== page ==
Summary: ‘The Political Determinants of Health and the European Union’, a Special Issue in the Journal of Health Politics, Policy and Law

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On 25 April 2024 1-2.30pm BST, EUHealthGov hosted the launch of a Special Issue entitled ‘The Political Determinants of Health and the European Union’ forthcoming in the Journal of Health Politics, Policy and Law (Advance Publication available here).

The term ‘political determinants of health’ (PDoH) appears with increasing frequency in public health and health governance research, yet it remains poorly defined. For some, it is part of broader models of the social, commercial, or structural determinants of health; for others, it connotes an investigation of power dynamics that differs from epidemiological frameworks. Despite the diversity of approaches and understandings, it is clear that there exists a significant and growing body of work exploring the role of political institutions, norms, policies, processes, values, and conflict in shaping health. Moreover, in the aftermath of the coronavirus pandemic, attention to the interface between political structures and public health has been amplified, suggesting the potential value of a more coherent approach to this area of research. This special issue explores the potential scope and value of the ‘Political Determinants of Health’ as a concept and a label for a common research and practice agenda. The project was designed to generate a bottom-up delineation – a call for papers invited scholars who consider their work to address PDoH in the EU, regardless of their disciplinary home and whether and how they might define this term, to propose contributions. The only requirement was that authors demonstrate explicit engagement with how their paper conceptualises PDoH and explain what they mean by “political.”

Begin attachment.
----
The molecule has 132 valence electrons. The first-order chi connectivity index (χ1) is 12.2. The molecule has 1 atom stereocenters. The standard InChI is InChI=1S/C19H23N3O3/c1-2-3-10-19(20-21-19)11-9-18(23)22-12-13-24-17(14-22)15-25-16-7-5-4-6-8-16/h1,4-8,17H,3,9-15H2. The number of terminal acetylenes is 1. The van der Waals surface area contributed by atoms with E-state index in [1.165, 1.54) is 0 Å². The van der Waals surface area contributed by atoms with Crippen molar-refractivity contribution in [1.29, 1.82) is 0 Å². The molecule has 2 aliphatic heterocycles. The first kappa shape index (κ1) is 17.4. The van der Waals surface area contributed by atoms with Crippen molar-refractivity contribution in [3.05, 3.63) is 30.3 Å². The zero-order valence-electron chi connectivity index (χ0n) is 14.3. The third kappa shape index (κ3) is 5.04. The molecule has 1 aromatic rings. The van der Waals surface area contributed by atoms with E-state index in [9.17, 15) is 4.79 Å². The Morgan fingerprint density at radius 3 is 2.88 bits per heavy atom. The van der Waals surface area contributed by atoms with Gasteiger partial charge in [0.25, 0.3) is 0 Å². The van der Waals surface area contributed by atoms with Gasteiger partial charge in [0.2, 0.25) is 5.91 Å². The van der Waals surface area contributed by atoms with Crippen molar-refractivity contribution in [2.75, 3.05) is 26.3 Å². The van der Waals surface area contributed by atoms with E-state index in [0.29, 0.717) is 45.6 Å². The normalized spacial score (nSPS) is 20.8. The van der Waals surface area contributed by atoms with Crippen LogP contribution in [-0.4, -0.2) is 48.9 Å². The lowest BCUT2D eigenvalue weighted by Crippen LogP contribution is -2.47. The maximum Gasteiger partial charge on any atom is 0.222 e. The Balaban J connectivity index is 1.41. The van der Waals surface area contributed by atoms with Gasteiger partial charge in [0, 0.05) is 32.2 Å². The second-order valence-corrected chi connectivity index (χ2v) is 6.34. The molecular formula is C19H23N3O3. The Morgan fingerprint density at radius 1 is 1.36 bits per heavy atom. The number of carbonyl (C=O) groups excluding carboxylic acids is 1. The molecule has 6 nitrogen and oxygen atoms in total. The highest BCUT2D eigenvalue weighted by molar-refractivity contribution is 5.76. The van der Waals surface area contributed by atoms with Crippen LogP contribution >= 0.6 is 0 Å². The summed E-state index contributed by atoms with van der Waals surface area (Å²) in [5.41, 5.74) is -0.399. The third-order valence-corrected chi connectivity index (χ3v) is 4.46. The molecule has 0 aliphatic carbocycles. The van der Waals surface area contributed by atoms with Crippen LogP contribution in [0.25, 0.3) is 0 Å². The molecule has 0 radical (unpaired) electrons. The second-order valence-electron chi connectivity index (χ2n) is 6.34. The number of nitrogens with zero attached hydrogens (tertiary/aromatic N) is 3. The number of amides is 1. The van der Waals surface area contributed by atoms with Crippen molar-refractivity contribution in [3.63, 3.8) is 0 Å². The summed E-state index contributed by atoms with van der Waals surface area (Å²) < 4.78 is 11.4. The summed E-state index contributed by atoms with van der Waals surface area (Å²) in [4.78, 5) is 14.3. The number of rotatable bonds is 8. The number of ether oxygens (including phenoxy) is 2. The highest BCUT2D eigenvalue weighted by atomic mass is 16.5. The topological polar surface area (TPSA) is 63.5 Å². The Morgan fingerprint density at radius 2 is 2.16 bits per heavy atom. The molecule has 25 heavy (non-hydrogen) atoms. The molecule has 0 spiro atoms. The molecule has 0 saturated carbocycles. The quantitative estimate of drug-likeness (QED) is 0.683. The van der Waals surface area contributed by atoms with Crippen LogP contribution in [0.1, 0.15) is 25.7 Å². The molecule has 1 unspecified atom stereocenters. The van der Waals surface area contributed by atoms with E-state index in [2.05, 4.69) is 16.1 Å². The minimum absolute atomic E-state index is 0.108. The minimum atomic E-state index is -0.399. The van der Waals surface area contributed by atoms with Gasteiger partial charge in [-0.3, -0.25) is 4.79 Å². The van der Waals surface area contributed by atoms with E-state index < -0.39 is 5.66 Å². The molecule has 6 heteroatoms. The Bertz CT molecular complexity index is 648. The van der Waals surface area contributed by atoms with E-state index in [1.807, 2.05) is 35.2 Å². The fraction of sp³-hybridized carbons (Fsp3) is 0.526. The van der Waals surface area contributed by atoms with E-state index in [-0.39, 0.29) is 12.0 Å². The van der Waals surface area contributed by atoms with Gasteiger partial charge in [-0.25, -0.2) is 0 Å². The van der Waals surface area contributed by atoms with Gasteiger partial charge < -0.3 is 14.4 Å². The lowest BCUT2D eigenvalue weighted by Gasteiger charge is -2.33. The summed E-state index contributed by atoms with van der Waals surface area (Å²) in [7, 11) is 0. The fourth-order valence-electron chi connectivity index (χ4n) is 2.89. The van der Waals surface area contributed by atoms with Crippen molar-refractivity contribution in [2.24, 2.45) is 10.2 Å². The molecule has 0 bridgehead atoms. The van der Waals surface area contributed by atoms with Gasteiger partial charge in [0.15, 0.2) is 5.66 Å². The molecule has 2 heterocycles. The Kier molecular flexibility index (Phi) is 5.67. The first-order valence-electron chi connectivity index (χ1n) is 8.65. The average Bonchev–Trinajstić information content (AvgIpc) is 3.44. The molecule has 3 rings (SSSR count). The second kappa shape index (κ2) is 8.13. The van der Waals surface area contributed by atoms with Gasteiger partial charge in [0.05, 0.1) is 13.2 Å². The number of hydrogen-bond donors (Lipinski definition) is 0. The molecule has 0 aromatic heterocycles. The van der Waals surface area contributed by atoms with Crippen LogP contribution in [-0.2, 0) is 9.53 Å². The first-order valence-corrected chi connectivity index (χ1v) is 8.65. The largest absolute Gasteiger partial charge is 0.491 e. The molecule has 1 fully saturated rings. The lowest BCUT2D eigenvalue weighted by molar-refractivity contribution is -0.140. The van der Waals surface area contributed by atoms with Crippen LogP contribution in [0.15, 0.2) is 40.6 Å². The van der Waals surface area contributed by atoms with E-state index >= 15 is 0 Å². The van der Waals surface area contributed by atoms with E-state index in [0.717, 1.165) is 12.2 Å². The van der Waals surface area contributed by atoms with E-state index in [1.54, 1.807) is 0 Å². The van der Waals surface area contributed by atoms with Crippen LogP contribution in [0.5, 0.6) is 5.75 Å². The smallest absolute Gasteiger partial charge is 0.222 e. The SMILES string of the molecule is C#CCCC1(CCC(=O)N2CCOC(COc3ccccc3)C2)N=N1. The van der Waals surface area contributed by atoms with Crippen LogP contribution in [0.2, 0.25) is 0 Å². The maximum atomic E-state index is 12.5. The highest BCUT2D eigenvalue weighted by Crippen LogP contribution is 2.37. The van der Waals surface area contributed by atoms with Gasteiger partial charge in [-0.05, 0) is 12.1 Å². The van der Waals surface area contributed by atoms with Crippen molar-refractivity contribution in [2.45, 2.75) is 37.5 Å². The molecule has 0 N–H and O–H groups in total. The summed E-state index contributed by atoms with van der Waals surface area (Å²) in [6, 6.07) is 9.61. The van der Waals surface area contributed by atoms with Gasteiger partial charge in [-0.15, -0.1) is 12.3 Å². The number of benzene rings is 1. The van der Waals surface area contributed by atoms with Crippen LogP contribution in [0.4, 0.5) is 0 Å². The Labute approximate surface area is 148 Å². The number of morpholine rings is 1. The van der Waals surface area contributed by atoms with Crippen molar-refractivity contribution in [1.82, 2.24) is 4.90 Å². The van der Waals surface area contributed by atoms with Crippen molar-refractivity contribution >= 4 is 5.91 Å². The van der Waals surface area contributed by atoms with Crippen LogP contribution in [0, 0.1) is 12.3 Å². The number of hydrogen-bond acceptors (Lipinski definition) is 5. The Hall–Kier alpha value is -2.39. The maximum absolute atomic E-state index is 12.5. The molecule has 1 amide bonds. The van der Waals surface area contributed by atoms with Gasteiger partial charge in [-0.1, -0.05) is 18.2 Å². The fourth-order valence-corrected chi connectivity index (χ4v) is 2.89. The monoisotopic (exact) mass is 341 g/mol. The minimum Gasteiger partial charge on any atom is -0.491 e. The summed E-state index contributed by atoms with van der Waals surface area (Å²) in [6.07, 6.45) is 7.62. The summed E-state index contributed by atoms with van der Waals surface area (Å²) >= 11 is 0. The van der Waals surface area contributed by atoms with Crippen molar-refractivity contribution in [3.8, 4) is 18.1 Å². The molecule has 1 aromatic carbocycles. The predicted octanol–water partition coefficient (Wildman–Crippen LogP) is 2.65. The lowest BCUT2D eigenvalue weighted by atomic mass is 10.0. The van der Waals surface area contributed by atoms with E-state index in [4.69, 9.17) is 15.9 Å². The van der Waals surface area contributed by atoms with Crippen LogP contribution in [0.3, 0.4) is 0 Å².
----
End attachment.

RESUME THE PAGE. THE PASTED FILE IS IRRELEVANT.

In this launch webinar, the authors and guest editors presented their contributions to the special issue and discussed overarching themes: What are the Political Determinants of Health (PDoH)? How is this concept used and what does it encompass? What PDoH are relevant to health in the European Union (EU)? Is the EU itself a political determinant and, if so, how does it shape health and health policy, within its territory and beyond? You will find a hyperlink to each special issue articles below.

First, Dr Thibaud Deruelle (European Social Observatory) introduced the theme and story behind this project. Dr Mechthild Roos (University of Augsburg) then introduced the (active and passive) role of the EU in the area of forced migrants’ health. Her presentation was followed by Dr Eleanor Brooks’ (the University of Edinburgh) who talk about how the EU’s meta-regulatory agenda ‘Better Regulation’ can impact health policy. Dr Alexandru Moise (European University Institute) presented a quantitative analysis of the impact of healthcare privatization on population health, and Dr Florian Tille (European Observatory on Health Systems and Policies) introduced a framework for studying the evolution of EU health policy and the European Health Union using the PDoH.  The presentation by Dr Mary Guy (Liverpool John Moores University) offered reflections on the notion of ‘solidarity’ in EU competition law. Dr Matilde Ceron (European University Institute) presented her analysis of the health impacts of the EU’s economic governance in the Eurozone, and Dr Charlotte Godziewski’s (City, University of London) presentation explored the securitisation of health in the EU after COVID. Dr Ashley Fox (University of Albany, State University of New York) shared insights from a longitudinal analysis of the macro-correlation between welfare generosity and health across EU countries, and Dr Benjamin Ewert (Fulda University of Applied Sciences) talked about the politics of food labelling using the NutriScore as an example. Finally, Dr Emilia Szyszkowska (Warsaw School of Economics) zoomed into one particular EU member state and presented her research on the Polish healthcare system. Dr Katrina Perehudoff and Dr Kaja Ippel (the University of Amsterdam) also contributed to the special issue, with an article exploring the EU’s role as a global health actor in the field of pharmaceutical and biotechnological research and development.

You can find the full webinar recording here:

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